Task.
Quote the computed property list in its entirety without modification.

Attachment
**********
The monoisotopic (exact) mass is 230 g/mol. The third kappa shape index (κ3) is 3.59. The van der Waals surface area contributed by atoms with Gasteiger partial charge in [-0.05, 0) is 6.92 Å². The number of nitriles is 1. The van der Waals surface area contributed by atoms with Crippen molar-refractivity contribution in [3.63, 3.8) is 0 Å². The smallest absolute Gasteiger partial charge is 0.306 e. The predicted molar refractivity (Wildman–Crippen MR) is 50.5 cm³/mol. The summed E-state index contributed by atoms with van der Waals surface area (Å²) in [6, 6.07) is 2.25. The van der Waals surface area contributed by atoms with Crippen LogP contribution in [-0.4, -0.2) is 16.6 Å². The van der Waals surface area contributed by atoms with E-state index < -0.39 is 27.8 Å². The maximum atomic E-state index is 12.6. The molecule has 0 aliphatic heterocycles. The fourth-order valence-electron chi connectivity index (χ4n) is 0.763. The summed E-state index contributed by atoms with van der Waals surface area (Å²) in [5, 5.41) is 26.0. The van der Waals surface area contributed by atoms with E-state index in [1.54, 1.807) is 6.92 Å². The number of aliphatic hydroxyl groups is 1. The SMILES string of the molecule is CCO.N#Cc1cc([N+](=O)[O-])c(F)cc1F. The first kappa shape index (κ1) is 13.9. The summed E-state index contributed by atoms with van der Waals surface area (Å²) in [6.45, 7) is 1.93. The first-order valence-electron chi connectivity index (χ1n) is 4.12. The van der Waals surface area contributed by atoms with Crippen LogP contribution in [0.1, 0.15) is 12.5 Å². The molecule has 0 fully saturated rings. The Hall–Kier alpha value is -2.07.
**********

The monoisotopic (exact) mass is 230 g/mol. The third kappa shape index (κ3) is 3.59. The van der Waals surface area contributed by atoms with Gasteiger partial charge in [-0.05, 0) is 6.92 Å². The number of nitriles is 1. The van der Waals surface area contributed by atoms with Crippen molar-refractivity contribution in [3.63, 3.8) is 0 Å². The smallest absolute Gasteiger partial charge is 0.306 e. The predicted molar refractivity (Wildman–Crippen MR) is 50.5 cm³/mol. The summed E-state index contributed by atoms with van der Waals surface area (Å²) in [6, 6.07) is 2.25. The van der Waals surface area contributed by atoms with Crippen LogP contribution in [-0.4, -0.2) is 16.6 Å². The van der Waals surface area contributed by atoms with E-state index < -0.39 is 27.8 Å². The maximum atomic E-state index is 12.6. The molecule has 0 aliphatic heterocycles. The fourth-order valence-electron chi connectivity index (χ4n) is 0.763. The summed E-state index contributed by atoms with van der Waals surface area (Å²) in [5, 5.41) is 26.0. The van der Waals surface area contributed by atoms with E-state index in [1.54, 1.807) is 6.92 Å². The number of aliphatic hydroxyl groups is 1. The SMILES string of the molecule is CCO.N#Cc1cc([N+](=O)[O-])c(F)cc1F. The first kappa shape index (κ1) is 13.9. The summed E-state index contributed by atoms with van der Waals surface area (Å²) in [6.45, 7) is 1.93. The first-order valence-electron chi connectivity index (χ1n) is 4.12. The van der Waals surface area contributed by atoms with Crippen LogP contribution in [0.1, 0.15) is 12.5 Å². The molecule has 0 fully saturated rings. The Hall–Kier alpha value is -2.07.